One more thing to consider is the size of the carrot bite you feed your dog. You’ll want to cut them down into bite-size morsels to help make sure your dog doesn’t choke on them. Your vet is the best source of information about what snacks to give your dog, so it’s best to check with them on how to serve carrots up as well.

As a side note, it’s best to lightly steam carrots before you serve them to your dog in order to maximize the nutritional benefit to your pet. Carrots have a wall of cellulose that dogs can’t digest, and cooking them can help get around that wall. Once this wall is broken down, the beta-carotene in carrots can be metabolized by a dog. Beta-carotene is a rich precursor to Vitamin A.

This nutrient supports good eye health, immune health and a healthy coat and skin. Most dogs never see a Vitamin A deficiency, but too much can become toxic. So, it’s important to make sure your dog doesn’t get too much in his diet.

Pros and Cons of Feeding Dogs Carrots


Every dog owner wants to give their best friend a little treat now and then. While there are a variety of dog treats on the market, not all are created equally from a nutritional standpoint. The AKC advises that carrots are safe for dogs, and are a great option for a nutritious snack for dogs. They are also typically more affordable than traditional treats. Because carrots are lower in calorie than most treats, small pieces can be used for things like training and rewarding.

An unexpected option is serving up carrots frozen. The AKC suggests this might be a good way to help soothe a teething puppy’s sore gums, and perhaps as a way to prevent chewing on things that don’t belong to him. Think, chew toys!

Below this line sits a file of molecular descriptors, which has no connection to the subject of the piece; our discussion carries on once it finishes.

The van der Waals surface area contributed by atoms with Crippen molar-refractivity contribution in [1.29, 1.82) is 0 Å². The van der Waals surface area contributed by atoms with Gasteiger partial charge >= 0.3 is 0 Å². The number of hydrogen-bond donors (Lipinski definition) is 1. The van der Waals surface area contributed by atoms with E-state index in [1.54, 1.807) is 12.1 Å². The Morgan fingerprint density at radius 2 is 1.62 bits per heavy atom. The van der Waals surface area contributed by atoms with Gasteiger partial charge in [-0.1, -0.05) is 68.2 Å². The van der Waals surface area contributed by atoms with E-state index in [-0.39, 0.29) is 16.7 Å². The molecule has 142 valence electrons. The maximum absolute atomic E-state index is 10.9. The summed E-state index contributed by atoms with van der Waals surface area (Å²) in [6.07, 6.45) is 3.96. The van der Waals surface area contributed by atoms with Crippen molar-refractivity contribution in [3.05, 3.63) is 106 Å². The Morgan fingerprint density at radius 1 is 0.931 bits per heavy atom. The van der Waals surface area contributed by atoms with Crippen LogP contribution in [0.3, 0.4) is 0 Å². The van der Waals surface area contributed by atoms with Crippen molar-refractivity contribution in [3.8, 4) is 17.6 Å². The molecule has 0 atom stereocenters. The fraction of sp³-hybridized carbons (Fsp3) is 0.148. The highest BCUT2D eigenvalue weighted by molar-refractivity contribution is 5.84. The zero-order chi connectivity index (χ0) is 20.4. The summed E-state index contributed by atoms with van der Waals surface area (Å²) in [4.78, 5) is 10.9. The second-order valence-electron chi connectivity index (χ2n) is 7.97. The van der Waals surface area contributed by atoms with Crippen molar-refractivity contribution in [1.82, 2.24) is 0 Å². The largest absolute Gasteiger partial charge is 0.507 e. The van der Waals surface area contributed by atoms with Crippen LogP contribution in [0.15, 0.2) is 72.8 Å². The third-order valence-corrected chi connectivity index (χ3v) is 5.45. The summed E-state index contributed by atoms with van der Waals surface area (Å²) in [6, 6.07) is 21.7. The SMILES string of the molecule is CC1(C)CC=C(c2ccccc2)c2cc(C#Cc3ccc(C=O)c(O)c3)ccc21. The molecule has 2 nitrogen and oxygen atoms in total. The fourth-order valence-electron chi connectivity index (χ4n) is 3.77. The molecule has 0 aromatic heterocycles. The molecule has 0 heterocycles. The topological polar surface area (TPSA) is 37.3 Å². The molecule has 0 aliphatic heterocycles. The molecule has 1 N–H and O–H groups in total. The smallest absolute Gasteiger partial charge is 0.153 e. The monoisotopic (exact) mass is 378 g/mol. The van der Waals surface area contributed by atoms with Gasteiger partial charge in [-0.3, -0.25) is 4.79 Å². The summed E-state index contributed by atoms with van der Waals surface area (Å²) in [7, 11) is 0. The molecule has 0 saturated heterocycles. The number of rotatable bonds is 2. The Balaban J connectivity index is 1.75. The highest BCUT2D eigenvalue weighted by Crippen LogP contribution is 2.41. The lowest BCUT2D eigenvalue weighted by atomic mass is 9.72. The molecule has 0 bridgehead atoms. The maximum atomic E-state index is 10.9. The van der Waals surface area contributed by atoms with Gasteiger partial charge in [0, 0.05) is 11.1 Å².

That said, carrots are also good sources of vitamins, potassium, and fiber. One of those vitamins is Vitamin A, which is important for healthy skin and coat but also to help dogs dodge night blindness. Also, deficiency in Vitamin A can make male dogs infertile and cause females to give birth to puppies with vision problems, stunted growth and possible loss of hair.

Another benefit of carrots for dogs is their high level of antioxidants. These help make sure your dog doesn’t suffer from oxidation and severe damage to tissue. Antioxidants give an electron to free radicals roaming your dog’s body and draining it of important cellular components.

As far as dental health, it’s true that most dogs do not like their teeth brushed. A vet will be the best person to help if your dog has a plaque buildup on his teeth, but tough chews or crunchy treats can help scrape it off and keep his teeth clean. Dogs naturally enjoy chewing, and the sweet crunch of carrots are an inexpensive and simple choice to help satisfy his need to chomp and keep his dental health in check.